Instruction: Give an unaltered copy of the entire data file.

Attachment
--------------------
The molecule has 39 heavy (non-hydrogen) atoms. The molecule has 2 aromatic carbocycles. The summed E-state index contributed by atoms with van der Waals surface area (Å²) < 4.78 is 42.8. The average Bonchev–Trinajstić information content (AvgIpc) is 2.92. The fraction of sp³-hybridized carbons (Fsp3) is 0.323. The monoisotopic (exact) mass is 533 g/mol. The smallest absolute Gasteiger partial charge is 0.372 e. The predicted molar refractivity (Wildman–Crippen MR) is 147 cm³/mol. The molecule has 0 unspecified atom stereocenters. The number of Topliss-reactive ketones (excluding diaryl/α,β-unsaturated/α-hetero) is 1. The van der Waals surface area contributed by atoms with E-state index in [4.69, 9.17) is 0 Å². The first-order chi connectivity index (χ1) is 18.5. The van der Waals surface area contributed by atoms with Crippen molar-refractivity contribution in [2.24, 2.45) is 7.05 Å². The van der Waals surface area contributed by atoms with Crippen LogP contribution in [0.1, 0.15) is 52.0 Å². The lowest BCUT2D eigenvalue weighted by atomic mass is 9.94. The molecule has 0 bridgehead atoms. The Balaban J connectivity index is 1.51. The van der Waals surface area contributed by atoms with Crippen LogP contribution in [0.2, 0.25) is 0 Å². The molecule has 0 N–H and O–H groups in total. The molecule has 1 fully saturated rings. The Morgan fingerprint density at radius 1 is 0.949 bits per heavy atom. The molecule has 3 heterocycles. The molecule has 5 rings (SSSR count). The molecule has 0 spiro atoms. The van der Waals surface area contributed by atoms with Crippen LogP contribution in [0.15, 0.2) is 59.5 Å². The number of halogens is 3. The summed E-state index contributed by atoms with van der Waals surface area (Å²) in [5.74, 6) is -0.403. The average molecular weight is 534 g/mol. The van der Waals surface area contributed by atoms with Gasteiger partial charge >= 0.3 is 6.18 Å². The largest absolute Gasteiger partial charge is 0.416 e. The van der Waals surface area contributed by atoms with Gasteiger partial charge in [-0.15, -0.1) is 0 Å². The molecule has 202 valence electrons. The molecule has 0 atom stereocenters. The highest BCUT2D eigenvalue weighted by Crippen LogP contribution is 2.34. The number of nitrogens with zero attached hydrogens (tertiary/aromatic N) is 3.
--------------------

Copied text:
The molecule has 39 heavy (non-hydrogen) atoms. The molecule has 2 aromatic carbocycles. The summed E-state index contributed by atoms with van der Waals surface area (Å²) < 4.78 is 42.8. The average Bonchev–Trinajstić information content (AvgIpc) is 2.92. The fraction of sp³-hybridized carbons (Fsp3) is 0.323. The monoisotopic (exact) mass is 533 g/mol. The smallest absolute Gasteiger partial charge is 0.372 e. The predicted molar refractivity (Wildman–Crippen MR) is 147 cm³/mol. The molecule has 0 unspecified atom stereocenters. The number of Topliss-reactive ketones (excluding diaryl/α,β-unsaturated/α-hetero) is 1. The van der Waals surface area contributed by atoms with E-state index in [4.69, 9.17) is 0 Å². The first-order chi connectivity index (χ1) is 18.5. The van der Waals surface area contributed by atoms with Crippen molar-refractivity contribution in [2.24, 2.45) is 7.05 Å². The van der Waals surface area contributed by atoms with Crippen LogP contribution in [0.1, 0.15) is 52.0 Å². The lowest BCUT2D eigenvalue weighted by atomic mass is 9.94. The molecule has 0 bridgehead atoms. The Balaban J connectivity index is 1.51. The van der Waals surface area contributed by atoms with Crippen LogP contribution in [0.2, 0.25) is 0 Å². The molecule has 0 N–H and O–H groups in total. The molecule has 1 fully saturated rings. The Morgan fingerprint density at radius 1 is 0.949 bits per heavy atom. The molecule has 3 heterocycles. The molecule has 5 rings (SSSR count). The molecule has 0 spiro atoms. The van der Waals surface area contributed by atoms with Crippen LogP contribution in [0.15, 0.2) is 59.5 Å². The number of halogens is 3. The summed E-state index contributed by atoms with van der Waals surface area (Å²) in [5.74, 6) is -0.403. The average molecular weight is 534 g/mol. The van der Waals surface area contributed by atoms with Gasteiger partial charge >= 0.3 is 6.18 Å². The largest absolute Gasteiger partial charge is 0.416 e. The van der Waals surface area contributed by atoms with Gasteiger partial charge in [-0.15, -0.1) is 0 Å². The molecule has 202 valence electrons. The molecule has 0 atom stereocenters. The highest BCUT2D eigenvalue weighted by Crippen LogP contribution is 2.34. The number of nitrogens with zero attached hydrogens (tertiary/aromatic N) is 3.